KINO LORBER BLU RAY RELEASE: The Bride Wore Black (1968)

Cornell Woodrich wrote a ton of stories that got turned into movies, like Black Alibi, which was made as The Leopard ManThe Mark of the WhistlerNight has a Thousand Eyes; The Death Stone, which was made as The Earring by Leon Klimovsky; Rear Window; Rendezvous in Black, which was made as Seven Bloodstained Orchids; The Boy Who Cried Murder, which was made as Cloak and Dagger and I’m Dangerous Tonight.

The fact that he made one of Alfred Hitchcock’s best-known movies is no accident, as director and co-writer — with Jean-Louis Richard — François Truffaut was trying to combine Hollywood with the French New Wave. He wasn’t happy with how it came out, as critics savaged it. In truth, he had daily arguments with cinematographer Raoul Coutard over how the movie would be filmed. They fought so much that many scenes ended up being directed by the star of this film, Jeanne Moreau. At the premiere, Truffaut was said to be “tormented by the contrast between the emotional notes he had intended to give the actors and the finished film.” He never called out or named Coutard as the reason why.

Julie Kohler (Moreau) tries to jump out of a window before her mother stops her. She instead goes on a long trip, but in truth, she boards a train and steps right off. She has stripped herself of her funeral black and is clad in all white when she appears again, arousing the ardor of soon-to-be married Bliss (Claude Rich) at a party on the evening before his wedding. He maneuvers her onto the balcony. She maneuvers her way into shoving him off the building.

She follows that by poisoning a lonely bachelor named Coral (Michel Bouquet) and as he dies, she reveals her identity, explaining how the love of her life was shot on the steps of the church on their wedding day. Then, she becomes a teacher, sending away the wife of the politician Morane (Michel Lonsdale), putting his son to bed and locking the man inside a hidden closet. She seals the door and he runs out of oxygen.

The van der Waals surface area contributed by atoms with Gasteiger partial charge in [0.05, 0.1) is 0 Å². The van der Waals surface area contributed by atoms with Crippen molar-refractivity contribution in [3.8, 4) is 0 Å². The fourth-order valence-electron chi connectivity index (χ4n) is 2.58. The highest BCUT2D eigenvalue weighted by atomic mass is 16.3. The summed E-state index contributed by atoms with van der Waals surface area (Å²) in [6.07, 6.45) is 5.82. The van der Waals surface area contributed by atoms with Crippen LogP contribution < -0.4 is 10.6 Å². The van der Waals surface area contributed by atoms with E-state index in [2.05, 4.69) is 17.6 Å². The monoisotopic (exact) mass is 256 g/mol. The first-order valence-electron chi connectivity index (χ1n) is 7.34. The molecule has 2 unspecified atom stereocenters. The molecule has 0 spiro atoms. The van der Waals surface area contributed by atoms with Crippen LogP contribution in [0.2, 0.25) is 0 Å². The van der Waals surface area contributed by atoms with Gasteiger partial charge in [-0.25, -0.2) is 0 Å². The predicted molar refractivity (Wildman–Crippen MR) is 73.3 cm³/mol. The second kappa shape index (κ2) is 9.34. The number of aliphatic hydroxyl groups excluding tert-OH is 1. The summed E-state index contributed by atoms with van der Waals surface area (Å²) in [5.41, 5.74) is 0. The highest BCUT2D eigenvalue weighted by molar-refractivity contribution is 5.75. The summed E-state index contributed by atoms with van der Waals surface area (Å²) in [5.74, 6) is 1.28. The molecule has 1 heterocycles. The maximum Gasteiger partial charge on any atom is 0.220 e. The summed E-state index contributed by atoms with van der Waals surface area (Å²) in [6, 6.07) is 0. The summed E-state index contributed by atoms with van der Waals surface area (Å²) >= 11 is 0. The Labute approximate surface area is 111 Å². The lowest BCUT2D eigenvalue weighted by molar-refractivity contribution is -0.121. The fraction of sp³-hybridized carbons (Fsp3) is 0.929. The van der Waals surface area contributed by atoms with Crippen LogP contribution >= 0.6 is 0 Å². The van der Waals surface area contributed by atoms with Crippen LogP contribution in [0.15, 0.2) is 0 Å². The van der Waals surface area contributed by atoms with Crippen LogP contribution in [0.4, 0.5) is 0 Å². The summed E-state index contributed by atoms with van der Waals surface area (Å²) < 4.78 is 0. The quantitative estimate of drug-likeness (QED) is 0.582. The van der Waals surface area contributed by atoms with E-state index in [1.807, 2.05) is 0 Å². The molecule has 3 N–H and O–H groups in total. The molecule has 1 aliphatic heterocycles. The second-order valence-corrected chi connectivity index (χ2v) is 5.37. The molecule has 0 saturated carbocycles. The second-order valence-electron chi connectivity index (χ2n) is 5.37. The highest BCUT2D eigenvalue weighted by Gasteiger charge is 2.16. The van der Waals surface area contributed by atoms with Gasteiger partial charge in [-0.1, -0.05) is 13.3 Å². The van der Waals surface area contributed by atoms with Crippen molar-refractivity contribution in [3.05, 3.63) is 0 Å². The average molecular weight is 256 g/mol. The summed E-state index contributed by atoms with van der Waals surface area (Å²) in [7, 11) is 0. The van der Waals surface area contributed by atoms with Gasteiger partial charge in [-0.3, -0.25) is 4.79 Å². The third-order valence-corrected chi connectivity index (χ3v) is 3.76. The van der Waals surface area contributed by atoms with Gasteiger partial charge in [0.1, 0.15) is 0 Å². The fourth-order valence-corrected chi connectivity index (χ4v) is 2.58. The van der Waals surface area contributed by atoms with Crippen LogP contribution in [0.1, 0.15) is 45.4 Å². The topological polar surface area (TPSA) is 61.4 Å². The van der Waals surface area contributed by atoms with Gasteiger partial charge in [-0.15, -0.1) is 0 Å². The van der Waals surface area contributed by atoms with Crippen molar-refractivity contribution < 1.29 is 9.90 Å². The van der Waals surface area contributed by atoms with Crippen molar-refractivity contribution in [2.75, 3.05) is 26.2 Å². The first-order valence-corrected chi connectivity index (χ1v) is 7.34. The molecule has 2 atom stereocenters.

All of these men were members of a hunting party drunkenly playing with a rifle in a hotel room when Fergus (Charles Denner) fires it, killing her husband, an event we learn of in flashback. After posing as an artist’s model, she allows him to paint her before killing him. The last of the party is arrested and out of her reach, so she allows herself to be jailed for her crimes, only to use her wiles to find her way into his side of the prison and, yes, getting her revenge.

How Hitchcock is this? Well, in addition to the Woolrich novel, Truffaut had recently finished Hitchcock/Truffaut,  a book of interviews with the master of thrillers and even used Bernard Herrmann to write the score.

The French New Wave argued that American film lovers missed the real heroes of cinema. For example, Truffaut dedicated his first film, Breathless, not to anyone famous or well-considered. He named Monogram Pictures, the b-movie studio.

Therefore, what emerges may not be art, but it is gorgeous and it is suspenseful. And to me, it’s a successful movie.

A lot of people remark how much Kill Bill is like this, as a bride has a list that she crosses off one by one as she hunts those who killed her husband on her wedding day. Tarantino claims he never saw it before he made his movie, which could be hyperbole, but he definitely saw She Killed In Ecstasy, the Jess Franco movie that takes a lot from this.

The Bride Wore Black has been released on blu ray by Kino Lorber. It has commentary by film historians Julie Kirgo, Steven C. Smith and Nick Redman and a trailer. You can buy it from Kino Lorber.

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